Consent to Search – Georgia v. Randolph
Pirtle’s failure to object to the police presence allowed them to act on the co-tenant’s consent to a warrantless search under Georgia v. Randolph, 547 U.S. 103 (2006):
¶15 In Randolph, an estranged married couple, Scott and Janet Randolph, were fighting over the custody of their son. Id., 547 U.S. at 106–107. Although Mrs. Randolph let the police search their home for illegal drugs, Mr. Randolph refused to give the police his permission. Id., 547 U.S. at 107. Randolph held that in co-habitation cases, where both are present, a search is unlawful when one consents but the other expressly refuses to consent. Id., 547 U.S. at 122–123. Unlike the situation in Randolph, Pirtle did not initially object to the police entering the home. He voluntarily walked out with the police and sat in the police wagon, leaving the other police officers with Shields, who had, as we have seen, asked them to come in. This made the initial entry and search lawful. When the police found the body, they stopped the search and asked for Pirtle’s consent. When he refused to consent, the police got a search warrant before continuing. Accordingly, the trial court properly denied Pirtle’s motion to suppress.
Pending on the supreme court docket, and likely to be decided soon: State v. Brian T. St. Martin, No. 2009AP1209-CR, asking whether Randolph applies when the defendant is “taken forcibly from his residence by law enforcement officers but remains in close physical proximity to the residence such that the refusal is made directly to law enforcement on the scene.” Noted here not because it bears factual similarity but, to the contrary, to point to yet another variation on the Randolph theme.
Request for New Counsel
The trial court properly dealt with Pirtle’s request for new counsel, finding that it was designed to delay the case, and that the conflict between Pirtle and counsel didn’t cause “total lack of communication,” ¶¶16-20.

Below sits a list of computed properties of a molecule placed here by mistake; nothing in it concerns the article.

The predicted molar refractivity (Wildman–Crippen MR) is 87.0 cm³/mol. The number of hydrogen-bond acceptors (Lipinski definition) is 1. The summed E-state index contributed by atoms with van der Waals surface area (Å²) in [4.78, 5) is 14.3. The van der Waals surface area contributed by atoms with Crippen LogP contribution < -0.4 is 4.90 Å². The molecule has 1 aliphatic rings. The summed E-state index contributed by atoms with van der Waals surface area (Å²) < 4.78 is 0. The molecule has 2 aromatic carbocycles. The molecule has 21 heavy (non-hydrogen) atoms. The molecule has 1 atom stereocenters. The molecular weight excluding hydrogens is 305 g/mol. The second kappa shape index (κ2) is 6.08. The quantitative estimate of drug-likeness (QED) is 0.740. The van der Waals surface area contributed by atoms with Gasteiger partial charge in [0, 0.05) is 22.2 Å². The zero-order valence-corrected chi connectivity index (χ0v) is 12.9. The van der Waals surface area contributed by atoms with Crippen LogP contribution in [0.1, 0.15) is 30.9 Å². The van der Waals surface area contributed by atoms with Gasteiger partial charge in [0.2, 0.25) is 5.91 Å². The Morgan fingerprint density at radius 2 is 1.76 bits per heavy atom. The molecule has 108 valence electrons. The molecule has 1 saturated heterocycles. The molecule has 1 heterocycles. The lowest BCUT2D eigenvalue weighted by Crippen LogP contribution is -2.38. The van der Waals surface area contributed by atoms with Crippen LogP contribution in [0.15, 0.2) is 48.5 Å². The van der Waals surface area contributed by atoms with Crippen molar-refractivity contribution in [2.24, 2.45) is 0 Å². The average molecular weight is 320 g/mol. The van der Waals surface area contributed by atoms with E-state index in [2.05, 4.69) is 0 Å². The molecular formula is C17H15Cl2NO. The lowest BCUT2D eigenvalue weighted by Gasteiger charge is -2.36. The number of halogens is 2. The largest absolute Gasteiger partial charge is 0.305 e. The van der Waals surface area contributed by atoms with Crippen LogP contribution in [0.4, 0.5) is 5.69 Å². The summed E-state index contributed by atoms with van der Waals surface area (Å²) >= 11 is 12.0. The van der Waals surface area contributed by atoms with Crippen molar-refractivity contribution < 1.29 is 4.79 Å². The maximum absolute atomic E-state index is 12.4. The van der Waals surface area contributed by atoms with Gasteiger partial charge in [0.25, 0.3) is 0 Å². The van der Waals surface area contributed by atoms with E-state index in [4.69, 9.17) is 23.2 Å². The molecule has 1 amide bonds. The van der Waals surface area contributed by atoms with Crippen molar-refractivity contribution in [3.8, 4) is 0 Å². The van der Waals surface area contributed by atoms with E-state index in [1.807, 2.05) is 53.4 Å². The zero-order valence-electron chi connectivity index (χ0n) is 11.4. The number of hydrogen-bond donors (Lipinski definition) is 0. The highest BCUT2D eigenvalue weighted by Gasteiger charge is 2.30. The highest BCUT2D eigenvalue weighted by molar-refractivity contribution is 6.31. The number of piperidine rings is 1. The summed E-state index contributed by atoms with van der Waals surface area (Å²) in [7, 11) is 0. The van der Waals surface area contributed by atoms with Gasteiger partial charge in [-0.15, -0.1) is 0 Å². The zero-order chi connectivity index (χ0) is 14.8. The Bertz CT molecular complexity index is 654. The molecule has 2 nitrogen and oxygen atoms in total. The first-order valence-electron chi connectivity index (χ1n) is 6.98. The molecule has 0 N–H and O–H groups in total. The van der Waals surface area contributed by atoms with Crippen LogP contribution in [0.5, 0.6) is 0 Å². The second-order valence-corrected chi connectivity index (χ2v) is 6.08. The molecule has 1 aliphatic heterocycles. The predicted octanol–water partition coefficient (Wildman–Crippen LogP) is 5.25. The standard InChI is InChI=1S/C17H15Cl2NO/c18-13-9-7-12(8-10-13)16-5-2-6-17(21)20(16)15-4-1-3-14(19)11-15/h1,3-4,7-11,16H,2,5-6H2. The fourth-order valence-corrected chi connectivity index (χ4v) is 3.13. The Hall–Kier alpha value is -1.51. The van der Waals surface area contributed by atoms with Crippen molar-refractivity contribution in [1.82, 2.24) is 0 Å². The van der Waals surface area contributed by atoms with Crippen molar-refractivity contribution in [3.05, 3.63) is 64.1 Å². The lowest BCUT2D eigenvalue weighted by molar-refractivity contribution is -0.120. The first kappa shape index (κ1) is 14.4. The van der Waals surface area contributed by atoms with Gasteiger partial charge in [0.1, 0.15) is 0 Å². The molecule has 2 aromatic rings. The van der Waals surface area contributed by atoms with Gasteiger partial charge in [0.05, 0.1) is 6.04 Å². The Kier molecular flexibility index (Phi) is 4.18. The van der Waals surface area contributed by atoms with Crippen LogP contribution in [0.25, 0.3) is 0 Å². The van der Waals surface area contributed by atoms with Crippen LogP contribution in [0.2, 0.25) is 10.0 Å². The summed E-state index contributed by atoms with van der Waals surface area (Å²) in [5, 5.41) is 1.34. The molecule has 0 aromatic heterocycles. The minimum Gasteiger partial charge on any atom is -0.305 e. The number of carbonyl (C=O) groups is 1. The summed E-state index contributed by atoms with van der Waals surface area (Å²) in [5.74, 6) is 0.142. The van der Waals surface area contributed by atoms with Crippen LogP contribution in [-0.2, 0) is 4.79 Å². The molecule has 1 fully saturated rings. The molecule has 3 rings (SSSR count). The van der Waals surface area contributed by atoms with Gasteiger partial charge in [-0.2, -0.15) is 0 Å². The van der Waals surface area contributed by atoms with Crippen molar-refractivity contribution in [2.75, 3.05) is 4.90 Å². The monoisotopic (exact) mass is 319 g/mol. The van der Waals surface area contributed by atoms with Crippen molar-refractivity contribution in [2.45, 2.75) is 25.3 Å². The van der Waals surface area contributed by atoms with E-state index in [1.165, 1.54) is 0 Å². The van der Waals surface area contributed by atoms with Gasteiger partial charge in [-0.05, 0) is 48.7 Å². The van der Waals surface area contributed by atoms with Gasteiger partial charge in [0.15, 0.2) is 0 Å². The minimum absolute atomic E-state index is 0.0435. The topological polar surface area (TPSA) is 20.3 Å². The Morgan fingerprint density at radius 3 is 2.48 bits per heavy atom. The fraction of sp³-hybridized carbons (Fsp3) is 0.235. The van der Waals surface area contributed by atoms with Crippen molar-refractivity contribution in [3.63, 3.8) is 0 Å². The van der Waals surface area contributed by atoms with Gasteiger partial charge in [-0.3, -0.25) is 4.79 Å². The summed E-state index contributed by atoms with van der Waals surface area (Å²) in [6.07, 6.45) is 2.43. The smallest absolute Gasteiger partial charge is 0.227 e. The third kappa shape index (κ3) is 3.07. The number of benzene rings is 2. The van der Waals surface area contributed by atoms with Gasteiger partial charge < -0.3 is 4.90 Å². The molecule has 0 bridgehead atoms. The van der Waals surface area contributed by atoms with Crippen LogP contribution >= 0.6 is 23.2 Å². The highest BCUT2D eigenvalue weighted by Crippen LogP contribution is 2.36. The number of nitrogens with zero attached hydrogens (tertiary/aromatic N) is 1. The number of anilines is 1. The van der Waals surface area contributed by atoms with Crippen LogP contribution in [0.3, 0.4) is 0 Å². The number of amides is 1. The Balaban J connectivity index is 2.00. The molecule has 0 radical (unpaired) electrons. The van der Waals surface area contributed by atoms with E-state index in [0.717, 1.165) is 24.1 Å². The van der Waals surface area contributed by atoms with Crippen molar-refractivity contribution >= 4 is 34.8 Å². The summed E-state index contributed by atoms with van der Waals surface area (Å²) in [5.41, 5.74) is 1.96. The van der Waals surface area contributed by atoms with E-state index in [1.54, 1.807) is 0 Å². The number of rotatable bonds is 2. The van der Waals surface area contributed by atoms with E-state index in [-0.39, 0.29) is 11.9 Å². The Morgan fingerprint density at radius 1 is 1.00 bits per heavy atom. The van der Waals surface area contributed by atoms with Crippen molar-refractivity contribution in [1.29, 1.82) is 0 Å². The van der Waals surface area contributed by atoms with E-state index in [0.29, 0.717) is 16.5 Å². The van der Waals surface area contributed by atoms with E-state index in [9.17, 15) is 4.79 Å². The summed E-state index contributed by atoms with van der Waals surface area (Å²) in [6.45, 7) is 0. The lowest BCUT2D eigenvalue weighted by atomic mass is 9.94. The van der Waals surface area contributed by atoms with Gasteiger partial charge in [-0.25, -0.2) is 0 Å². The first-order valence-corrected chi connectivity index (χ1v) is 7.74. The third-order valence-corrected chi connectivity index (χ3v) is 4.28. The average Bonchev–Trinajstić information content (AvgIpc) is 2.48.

Trial court obligations, standard of review on appeal, recited, ¶¶16-17. Fact-intensive, as is typical for the issue.
Right to Presence
Pirtle’s right to presence was both waived and forfeited “because he disruptive and disrespectful,” ¶¶22-24 (warnings by court, interruptions by Pirtle, citing Illinois v. Allen, 397 U.S. 337, 343 (1970)):
¶24 The Record conclusively shows that Pirtle both waived and forfeited his right to be present in court, until he decided to return and was permitted to do so. See Allen, 397 U.S. at 343 (“The flagrant disregard in the courtroom of elementary standards of proper conduct should not and cannot be tolerated.”). Those who disregard the standards will not be rewarded by reversal on appeal.
Defendant’s Right to Testify
Trial court colloquy adequately established waiver of right to testify, pursuant to State v. Weed, 2003 WI 85, ¶40, 263 Wis. 2d 434, 666 N.W.2d 485. Slip op., ¶¶28-33.
Trial judge terming Pirtle a “piece of garbage” not enough, in context, to establish judicial bias:
¶34 Pirtle claims that he deserves a new sentencing hearing because the trial court’s “piece of garbage” remark showed judicial bias, resulting in an unfair sentence. In analyzing a judicial-bias claim, we start with the “presumption that the judge is free of bias and prejudice.” State v. Neuaone, 2005 WI App 124, ¶16, 284 Wis. 2d 473, 485, 700 N.W.2d 298, 304. Pirtle has the burden to prove the trial court was biased. See ibid.
In determining the question, we apply both a subjective and an objective test. We first look to the challenged judge’s own determination of whether the judge will be able to act impartially. Next, we look to whether there are objective facts demonstrating that the judge was actually biased. This requires that the judge actually treated the defendant unfairly.
Ibid. (citations omitted). Whether a judge was objectively not impartial is a question of law that we review independently. Murray v. Murray, 128 Wis. 2d 458, 463, 383 N.W.2d 904, 907 (Ct. App. 1986). A judge’s negative comments do not automatically equal bias:
Not establishing bias or partiality … are expressions of impatience, dissatisfaction, annoyance, and even anger, that are within the bounds of what imperfect men and women, even after having been confirmed as federal judges, sometimes display. A judge’s ordinary efforts at courtroom administration–even a stern and short-tempered judge’s ordinary efforts at courtroom administration–remain immune.
Liteky v. United States, 510 U.S. 540, 555–556 (1994) (emphasis by Liteky).
¶35 Neither we nor, significantly, the trial court approve calling any party or person in court “a piece of garbage.” The Record here reflects, however, the trial court’s justifiable frustration with Pirtle’s disruptions and disrespect. The trial court’s admitted momentary lapse does not, in any sense of the word, reflect objective bias. Further, the trial court subjectively determined that it was not biased. This determination is binding. See State v. McBride, 187 Wis. 2d 409, 415, 523 N.W.2d 106, 110 (Ct. App. 1994).
Background facts recited, ¶¶6-10.